Dunedin is a lovely city along the coast, with beautiful historical buildings. This is its railway station. 
We end the evening with a terrific dinner at Ironic Cafe, the best seafood chowder I have ever had, lamb of course, and smoked beef. 

Thursday, February 02, 2017

Doubtful Sound

     Our tour of Doubtful Sound starts with a morning pick up at our motel and 30 min. bus ride to Manapouri, where we board a ferry taking us across Lake Manapouri. This lake is often described as the loveliest lake in NZ with a shoreline of 157 km covered by lush rainforest. Traversing the lake lengthwise takes about an hour. We then board another bus which takes us across the Wilmot Pass which an hour later opens up to a breathtaking sight, Deep Cove of Doubtful Sound. 
     This is the deepest and second longest of the fjords at 40 km, completely untouched. In a period of 3 hours, we traverse the fjord with its lush cliffsides and ribbon waterfalls, coves and islands out to the Tasman Sea. Along the way, we are treated to views of seals sunning on large rocks, dolphins swimming in the distant cove, seabirds soaring in the misty skies and a small group of kayakers along the shore. It is a magical place, so pristine and impenetrable. We are fortunate to have cloudy but dry skies, "about as good as it gets" says the announcer. The boat has several decks, covered and sheltered or open and blustery. Most of the ride is calm except at the mouth of the Tasman where swells rock the boat and waves crash against the rocks.
     As we head back to port, a light rain begins to fall and by the time we arrive, turns into a downpour. The dark clouds and rain change the mood of the area and we relish the chance to see this dramatic shift. It is a reminderof the power of the seas and wind, and how treacherous being in watercraft can be when the weather turns.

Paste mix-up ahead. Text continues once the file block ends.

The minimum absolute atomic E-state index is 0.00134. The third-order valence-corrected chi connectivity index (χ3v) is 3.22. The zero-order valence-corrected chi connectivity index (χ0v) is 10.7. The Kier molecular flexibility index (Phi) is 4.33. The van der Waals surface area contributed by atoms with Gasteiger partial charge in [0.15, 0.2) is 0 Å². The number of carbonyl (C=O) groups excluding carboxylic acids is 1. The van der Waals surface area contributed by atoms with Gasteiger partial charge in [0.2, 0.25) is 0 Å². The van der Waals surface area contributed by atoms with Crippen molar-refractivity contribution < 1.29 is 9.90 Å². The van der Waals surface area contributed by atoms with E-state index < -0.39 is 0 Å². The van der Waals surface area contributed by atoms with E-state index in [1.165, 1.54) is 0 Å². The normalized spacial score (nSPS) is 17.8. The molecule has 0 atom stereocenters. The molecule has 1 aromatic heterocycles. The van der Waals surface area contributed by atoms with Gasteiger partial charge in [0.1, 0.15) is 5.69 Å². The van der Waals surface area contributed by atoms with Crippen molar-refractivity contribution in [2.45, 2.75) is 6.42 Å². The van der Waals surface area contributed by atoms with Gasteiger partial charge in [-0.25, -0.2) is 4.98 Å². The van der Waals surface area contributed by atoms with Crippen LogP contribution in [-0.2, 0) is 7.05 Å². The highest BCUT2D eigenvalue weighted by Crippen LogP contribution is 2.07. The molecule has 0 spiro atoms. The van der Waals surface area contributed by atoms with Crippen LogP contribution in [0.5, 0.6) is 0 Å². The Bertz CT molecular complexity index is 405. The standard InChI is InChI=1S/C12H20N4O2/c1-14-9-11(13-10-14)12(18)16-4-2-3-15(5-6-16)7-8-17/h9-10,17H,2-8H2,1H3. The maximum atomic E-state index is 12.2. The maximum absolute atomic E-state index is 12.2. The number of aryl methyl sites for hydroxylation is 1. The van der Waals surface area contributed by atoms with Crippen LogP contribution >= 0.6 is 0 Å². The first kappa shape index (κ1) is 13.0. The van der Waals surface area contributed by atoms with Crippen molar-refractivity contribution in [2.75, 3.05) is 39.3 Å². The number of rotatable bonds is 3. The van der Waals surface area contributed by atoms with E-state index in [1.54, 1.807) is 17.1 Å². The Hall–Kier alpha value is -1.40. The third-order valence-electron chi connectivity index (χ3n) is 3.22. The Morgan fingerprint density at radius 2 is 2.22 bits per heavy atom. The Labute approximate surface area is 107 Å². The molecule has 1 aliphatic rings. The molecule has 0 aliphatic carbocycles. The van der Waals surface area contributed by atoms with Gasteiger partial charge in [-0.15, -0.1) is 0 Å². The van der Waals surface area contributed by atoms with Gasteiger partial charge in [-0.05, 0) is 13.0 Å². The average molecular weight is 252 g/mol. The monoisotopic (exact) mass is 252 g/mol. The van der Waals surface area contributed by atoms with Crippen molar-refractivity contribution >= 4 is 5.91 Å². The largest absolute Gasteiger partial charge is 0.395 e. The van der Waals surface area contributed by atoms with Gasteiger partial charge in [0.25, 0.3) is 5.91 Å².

We prepare to leave the fjordlands after so many wonderful adventures. We will not be sad to leave the sandflies, which look like gnats but bite like chiggers!

Wednesday, February 01, 2017

Milford Sound

    Fjordland National Park, consisting of Milford and Doubtful Sounds and the Routeburn, Kepler and Milford Treks, is considered to be the best place in NZ for hikers. The owner of the Arran Motel is extremely friendly and helpful with tips on spots to fly fish and points of interest going to Milford Sound. We are learning to appreciate the few sunny days we have and are joyful that we have blue skies for our outing. 
    The 75 mile highway to Milford Sound includes lush forest, rugged mountains, cascading ribbons of waterfalls running top to bottom, rushing blue rivers and beautiful overlooks. We stop in a large meadow for a first glimpse of the scenery. The field is bustling with Chinese tourists taking photographs of girls posing like movie stars. In the parking lot, a kea flies onto our car and is up to no good, pecking at the rubber around our windows, then proceeding to sit on the roof preening itself. These mischievous birds will take your belongings and not return them. This one tries to go in through an open door!

     The glacial valley is surrounded by cliffs forming a bowl. The Routeburn Track, a well known 24 mile backpacking trail with huts for overnighters, starts at The Divide. We attempt a few of its switchbacks to get a flavor for this famous hike. 
     The road narrows as we get closer to the 3,940 ft long Hormer Tunnel completed in 1954. The tunnel is one way traffic only and as we wait, we are entertained by keas that swoop down when cars are stopped, and mischievously peck at car antennas with drivers often unaware. Soon the road winds sharply down the valley. We ooh and aah at the tall cliffs with wispy waterfalls running down to the base. The road goes through a forested area before reaching the sound, a 10 mile long fjord.The scenery is spectacular and we are pleased that most of the large tour buses have already left the area. 

     On our way back, we hike to the Chasm, an area of unusual rock formations carved out by rushing water. The road is nearly empty at this hour and we enjoy some solitude.